Sunday, February 1, 2015

Recipe: Tagliolini Colla Crocia, aka Ruota di Faraone

This is a delicious and simple meat and noodle kugel that was traditionally served by many Italian Jewish families on the Sabbath when the parsha of Beshalach is read (Shabbos Shira), as it includes the story of the Egyptian Pharaoh and his army being drowned in the Red Sea.

I'm including a really incredibly simple modern version here, and then a version of the original adapted from "The Classic Cuisine of the Italian Jews," by Edda Servi Machlin.

Simple modern version first:


1 jar of Italian style pasta sauce, ideally meat flavored
1 lb ground beef (not extra lean)
1 lb beef salami OR beef or goose sausage OR pickled tongue
1 lb egg noodles, medium or wide
1/4 cup olive oil, schmalz, or goose fat PER PAN
(optional) 1/2 cup of any or all of the following: raisins, pine nuts, chopped almonds

Pans: you can use 2 8" round pans, 2 10" round pans, or 1 10" round pan just filled quite high for a deeper casserole


Boil noodles per package instructions until soft, then drain. Brown the ground beef but do not drain it of fat when you're done. Chop the salami, sausage or tongue into cubes. In a large bowl, mix the noodles, ground beef and its fat, meat, and pasta sauce.  Pour 1/4 cup of oil or fat into each dish you will be using to cook the dish in and make sure it greases the sides of the dish as well as the bottom. There will be a lot of fat or oil, that's okay, it will all be taken up as the food cooks. Pour the mixture of food into the prepared dish or dishes, and bake at 350 F for 1 hour (if cooking in two dishes) to 1 1/2 hour (in one deep casserole). It should be pulled away from the sides of the dish and crispy all around, as well as golden on top.

It can be served immediately, or it can be chilled and then warmed for the Sabbath. The liquids are all bound up in the casserole and don't leak out and the dish is baked, so I have had no halachic issues with putting it on a k'deirah warmer for the Sabbath day meal.

Now for the original version:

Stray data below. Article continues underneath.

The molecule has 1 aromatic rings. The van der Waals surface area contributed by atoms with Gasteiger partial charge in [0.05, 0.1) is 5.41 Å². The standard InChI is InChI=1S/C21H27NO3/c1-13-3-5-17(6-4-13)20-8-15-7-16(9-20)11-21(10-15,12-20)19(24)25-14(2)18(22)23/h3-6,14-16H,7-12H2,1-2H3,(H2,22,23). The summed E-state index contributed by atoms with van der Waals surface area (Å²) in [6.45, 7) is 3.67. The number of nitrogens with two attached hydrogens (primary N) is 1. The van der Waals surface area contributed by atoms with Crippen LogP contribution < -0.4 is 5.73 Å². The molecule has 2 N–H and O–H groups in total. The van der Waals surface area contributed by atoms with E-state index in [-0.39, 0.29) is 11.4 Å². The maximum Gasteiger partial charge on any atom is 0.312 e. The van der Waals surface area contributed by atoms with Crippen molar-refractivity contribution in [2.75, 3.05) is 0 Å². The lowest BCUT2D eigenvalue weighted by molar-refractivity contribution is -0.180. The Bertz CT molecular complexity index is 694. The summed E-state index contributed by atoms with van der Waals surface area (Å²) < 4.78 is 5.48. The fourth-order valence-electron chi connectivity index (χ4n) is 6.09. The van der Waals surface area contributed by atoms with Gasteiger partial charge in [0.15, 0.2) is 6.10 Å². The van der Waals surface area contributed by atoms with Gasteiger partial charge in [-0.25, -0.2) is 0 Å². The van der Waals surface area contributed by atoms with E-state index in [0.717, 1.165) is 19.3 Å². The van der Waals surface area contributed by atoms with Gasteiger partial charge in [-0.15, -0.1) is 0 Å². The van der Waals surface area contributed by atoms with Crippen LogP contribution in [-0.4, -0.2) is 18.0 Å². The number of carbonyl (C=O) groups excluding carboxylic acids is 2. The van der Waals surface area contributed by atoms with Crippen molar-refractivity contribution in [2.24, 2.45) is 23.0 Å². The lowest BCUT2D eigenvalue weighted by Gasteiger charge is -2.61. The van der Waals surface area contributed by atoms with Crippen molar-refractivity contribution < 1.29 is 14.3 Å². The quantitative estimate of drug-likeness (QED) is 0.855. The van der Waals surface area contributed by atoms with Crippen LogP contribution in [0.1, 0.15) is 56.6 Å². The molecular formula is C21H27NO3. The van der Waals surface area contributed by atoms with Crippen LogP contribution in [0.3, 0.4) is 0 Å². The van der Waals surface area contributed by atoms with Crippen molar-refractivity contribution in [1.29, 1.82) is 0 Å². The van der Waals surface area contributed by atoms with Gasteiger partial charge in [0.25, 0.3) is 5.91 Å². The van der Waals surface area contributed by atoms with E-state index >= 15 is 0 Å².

homemade egg pasta--made with 4 eggs and about 2 1/2-3 cups of flour, sliced into long 1/8" wide noodles, boiled one minute
3 cups homemade meat sauce, use recipe of your choice with plenty of ground beef or goose
1/2 cup diced tongue, salami, or sausage
1/4 cup marrow or schmalz 
(optional) 1/2 cup of any or all of the following: raisins, pine nuts, chopped almonds

The directions are basically the same: boil your noodles, cook your sauce, chop your meat. Use the marrow or fat to grease the pan and leave any leftover marrow or fat in the pan. Combine all ingredients, and bake at 350F for 1-1 1/2 hours until golden.

Other themed dishes we prepared for the same Sabbath:
A Splitting-Of-The-Sea cake decorated by my 7 year old (yes, there are little fish sprinkles)

Sandwich cookies, homemade, representing the tambourines used by the women to accompany their singing

Thursday, January 22, 2015

At last!

It's just two bobbins of wool. Two bobbins of slightly purple, very textured lace weight singles. Spun from some roving I bought at MDSW'14 from Karen Schlossberg of Avalon Springs Farm here in Mt. Airy, MD. I wasn't even all that thrilled with the roving as I spun it--there were large chunks of damaged, undyed tips scattered throughout, and bits of 1 cm cuts of what looked more like nylon than mohair, and very little "glitz." But it's a decent yarn, and there wasn't an absurd amount of waste compared to other rovings and batts I've bought, really only little bits I kept having to put aside. It wasn't for making the smooth, plied yarns I usually spin.